What is Za’atar?
How is this aromatic Middle Eastern spice blend made?
Today on The Daily Meal
Za’atar is the generic name given to an aromatic Middle Eastern spice blend made from dried herbs and spices, salt, and toasted sesame seeds which dates back to ancient civilizations. Za’atar is commonly made with dried thyme, oregano, and marjoram, and often includes dried sumac as well. Other common ingredients include dried savory, cumin, coriander, and fennel seeds; the exact blend of spices varies by region and by family.
Za’atar is most widely used as a condiment for bread; bread can be dipped into olive oil and then into za’atar or may be baked with a za’atar filling or crust. Other common uses for za’atar include seasoning meat, topping yogurt or hummus, and steeping the spice mixture to make herbal tea. Za’atar is even eaten as a snack out of one’s hand, in much the same way people in Western cultures eat popcorn or potato chips.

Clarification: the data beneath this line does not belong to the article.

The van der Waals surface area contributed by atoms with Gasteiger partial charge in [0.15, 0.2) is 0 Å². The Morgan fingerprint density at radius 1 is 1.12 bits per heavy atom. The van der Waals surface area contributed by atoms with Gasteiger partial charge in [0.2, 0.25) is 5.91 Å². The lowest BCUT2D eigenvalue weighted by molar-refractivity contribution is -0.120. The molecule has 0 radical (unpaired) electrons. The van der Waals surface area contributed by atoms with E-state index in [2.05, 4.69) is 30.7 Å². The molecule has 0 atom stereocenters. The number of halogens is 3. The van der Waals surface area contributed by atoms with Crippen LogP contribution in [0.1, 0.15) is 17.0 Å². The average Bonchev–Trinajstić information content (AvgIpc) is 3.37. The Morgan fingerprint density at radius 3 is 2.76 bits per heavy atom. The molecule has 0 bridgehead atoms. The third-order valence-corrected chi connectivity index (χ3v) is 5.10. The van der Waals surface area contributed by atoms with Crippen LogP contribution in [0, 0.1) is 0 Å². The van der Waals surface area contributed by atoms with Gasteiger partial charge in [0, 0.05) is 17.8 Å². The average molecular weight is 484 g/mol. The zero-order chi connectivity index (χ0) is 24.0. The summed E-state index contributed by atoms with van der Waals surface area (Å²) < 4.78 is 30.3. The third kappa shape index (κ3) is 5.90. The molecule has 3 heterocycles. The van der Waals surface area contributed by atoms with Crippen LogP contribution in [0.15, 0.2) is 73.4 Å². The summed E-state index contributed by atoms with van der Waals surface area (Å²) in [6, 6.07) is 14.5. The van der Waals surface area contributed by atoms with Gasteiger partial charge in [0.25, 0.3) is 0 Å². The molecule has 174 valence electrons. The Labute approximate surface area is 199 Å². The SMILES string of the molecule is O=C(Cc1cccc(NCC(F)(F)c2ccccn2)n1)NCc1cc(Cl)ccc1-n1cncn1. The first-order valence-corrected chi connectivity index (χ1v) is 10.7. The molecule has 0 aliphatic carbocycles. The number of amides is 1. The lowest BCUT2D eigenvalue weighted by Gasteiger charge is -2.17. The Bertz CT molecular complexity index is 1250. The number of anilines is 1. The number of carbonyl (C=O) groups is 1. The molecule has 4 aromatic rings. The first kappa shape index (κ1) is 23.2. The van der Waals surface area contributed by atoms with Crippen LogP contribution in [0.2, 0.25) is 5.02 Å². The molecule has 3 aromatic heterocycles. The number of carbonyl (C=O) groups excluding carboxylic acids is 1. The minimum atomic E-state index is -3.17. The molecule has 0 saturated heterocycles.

Kristie Collado is The Daily Meal's Cook Editor. Follow her on Twitter @KColladoCook.
Be a Part of the Conversation
Have something to say?
Add a comment (or see what others think).